In April 2014 the Federation Equestre Internationale (FEI) released a White Paper describing years of study of the effect of various horse footings on the health of horses competing in the FEI sports and regular racing. The full document can be downloaded from the FEI. The following is a brief summary of the FEI's findings about jumping horses and footing.
Elite show show jumpers hit the ground with extreme forces and use tremendous force to take off. Less experienced jumping horses were sometimes found to land with even more extreme forces than highly experienced jumpers. The footing for elite show jumpers needs to be able to deal with these forces. Show jumpers competing on hard surfaces were noted to be likely to suffer from sore front feet. Injuries to the superficial distal front tendon were common in jumpers.
The ideal footing for show jumpers needs to not only be able to absorb the tremendous shock of landing, but also have high shear strength, respond to high strain rates, and remain consistent from horse to horse throughout the course of a day's competition. This paragon of surfaces was not identified. The authors noted that most footing materials varied in performance as the temperature changed and the amount of moisture changed, making comparisons across materials difficult.
The authors of the white paper noted that it is widely believed in some equestrian circles that a surface ideal for high performance will also be a surface that is likely to cause injury. The idea behind this belief seems to be that a very stiff surface will allow the horse to push off well (increase performance) but will not absorb shock, therefore causing trauma. The authors noted that this belief has not been found to be true in human sports, where high-performance surfaces are also found to be low-injury surfaces. The authors note that an absence of a link between high-performance surfaces and high-injury surfaces needs to be demonstrated in horse sports.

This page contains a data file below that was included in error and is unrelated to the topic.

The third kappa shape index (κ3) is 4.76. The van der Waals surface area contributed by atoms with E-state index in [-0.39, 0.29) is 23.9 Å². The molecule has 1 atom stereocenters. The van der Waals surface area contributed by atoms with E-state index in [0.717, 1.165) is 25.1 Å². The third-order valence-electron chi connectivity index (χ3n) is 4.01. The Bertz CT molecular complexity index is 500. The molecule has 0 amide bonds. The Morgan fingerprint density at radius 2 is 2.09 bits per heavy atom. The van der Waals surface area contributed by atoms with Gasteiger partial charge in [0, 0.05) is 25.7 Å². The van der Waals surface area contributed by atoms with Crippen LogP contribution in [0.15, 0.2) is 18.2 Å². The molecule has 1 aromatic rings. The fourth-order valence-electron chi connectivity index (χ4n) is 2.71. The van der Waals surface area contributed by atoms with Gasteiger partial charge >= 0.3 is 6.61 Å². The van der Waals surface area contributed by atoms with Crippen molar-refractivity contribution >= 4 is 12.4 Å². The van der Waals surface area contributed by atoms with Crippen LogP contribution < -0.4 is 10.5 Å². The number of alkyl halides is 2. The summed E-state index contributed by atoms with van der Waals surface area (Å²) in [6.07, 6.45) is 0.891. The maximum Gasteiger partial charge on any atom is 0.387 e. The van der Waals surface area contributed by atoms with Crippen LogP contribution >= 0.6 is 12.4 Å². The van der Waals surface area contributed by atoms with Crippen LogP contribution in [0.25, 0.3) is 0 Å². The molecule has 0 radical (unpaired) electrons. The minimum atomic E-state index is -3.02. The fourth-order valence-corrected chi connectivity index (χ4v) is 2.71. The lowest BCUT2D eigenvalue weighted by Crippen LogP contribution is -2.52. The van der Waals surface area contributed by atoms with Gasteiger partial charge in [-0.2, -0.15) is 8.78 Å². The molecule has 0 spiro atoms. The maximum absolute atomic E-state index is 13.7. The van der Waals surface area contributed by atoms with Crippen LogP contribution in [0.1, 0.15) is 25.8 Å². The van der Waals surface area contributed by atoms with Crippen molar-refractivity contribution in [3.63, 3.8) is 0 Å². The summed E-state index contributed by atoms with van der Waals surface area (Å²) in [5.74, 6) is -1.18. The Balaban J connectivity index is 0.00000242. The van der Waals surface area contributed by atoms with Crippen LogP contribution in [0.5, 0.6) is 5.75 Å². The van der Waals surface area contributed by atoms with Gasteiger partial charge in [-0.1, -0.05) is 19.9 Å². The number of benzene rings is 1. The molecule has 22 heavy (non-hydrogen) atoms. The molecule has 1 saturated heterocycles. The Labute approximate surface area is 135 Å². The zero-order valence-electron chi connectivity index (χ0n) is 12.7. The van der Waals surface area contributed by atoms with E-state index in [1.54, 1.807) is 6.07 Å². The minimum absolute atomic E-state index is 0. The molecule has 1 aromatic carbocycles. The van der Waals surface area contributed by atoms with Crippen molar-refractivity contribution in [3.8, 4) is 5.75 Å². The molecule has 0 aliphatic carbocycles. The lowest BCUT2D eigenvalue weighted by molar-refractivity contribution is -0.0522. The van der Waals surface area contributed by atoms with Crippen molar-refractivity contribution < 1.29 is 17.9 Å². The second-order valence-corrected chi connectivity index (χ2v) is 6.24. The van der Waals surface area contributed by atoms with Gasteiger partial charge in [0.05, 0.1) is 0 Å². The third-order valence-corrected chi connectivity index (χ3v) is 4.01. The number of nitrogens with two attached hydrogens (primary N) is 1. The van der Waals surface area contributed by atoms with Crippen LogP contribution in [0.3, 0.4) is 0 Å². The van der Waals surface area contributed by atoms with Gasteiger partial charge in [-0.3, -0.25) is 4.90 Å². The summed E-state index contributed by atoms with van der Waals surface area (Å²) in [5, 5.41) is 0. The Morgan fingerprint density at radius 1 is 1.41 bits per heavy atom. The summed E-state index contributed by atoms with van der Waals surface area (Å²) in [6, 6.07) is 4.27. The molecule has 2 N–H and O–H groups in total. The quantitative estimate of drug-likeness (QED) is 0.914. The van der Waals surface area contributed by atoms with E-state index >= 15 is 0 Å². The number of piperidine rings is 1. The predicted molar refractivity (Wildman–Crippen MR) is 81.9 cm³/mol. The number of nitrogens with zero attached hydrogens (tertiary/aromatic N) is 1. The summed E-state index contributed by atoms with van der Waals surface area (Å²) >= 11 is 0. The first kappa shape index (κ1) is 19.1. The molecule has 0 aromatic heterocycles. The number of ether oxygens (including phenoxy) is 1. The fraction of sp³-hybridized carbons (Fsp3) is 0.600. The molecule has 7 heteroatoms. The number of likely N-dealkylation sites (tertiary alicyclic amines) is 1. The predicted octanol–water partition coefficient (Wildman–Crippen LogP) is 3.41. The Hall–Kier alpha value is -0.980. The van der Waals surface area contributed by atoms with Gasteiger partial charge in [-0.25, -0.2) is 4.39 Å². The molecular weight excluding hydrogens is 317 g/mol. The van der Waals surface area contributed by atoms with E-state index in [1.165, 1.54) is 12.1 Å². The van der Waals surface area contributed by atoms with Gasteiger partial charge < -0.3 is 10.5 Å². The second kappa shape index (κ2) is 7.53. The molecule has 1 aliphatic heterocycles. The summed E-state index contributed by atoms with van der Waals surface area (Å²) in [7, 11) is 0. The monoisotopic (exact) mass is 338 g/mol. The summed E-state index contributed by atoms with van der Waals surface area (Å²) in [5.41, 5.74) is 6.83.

Training on one type of surface and then competing on a very different surface was found to increase the risk of injury. Even slight alterations in the surface were noted to change the horses' movement patterns. Inconsistent surfaces were also found to increase the risk of injury and also reduce performance, perhaps by reducing the horse's confidence. Consistency throughout a day's competition was difficult to achieve. All footing materials tested compacted and became harder throughout the day.
Rubber-woodchip surfaces were noted to be likely to suffer from surface inconsistencies that could cause injuries. Adding fiber to sand was found to be very beneficial to the properties of the resulting surface. Wax coatings applied to sand surfaces were found to dramatically reduce the injury and lameness rate as compared to uncoated sand or woodchip surfaces.
The paper concludes with calls for more studies and collection of more information. Methods for measuring the important mechanical properties of surfaces are described, and sensors that can be fitted to horses to measure the impact of footing on the horse are described. Detailed epidemiology data collection is also needed to explore links between surfaces worked on and acute/chronic injuries.
If you have any questions about equestrian footing or arenas, don't hesitate to contact us.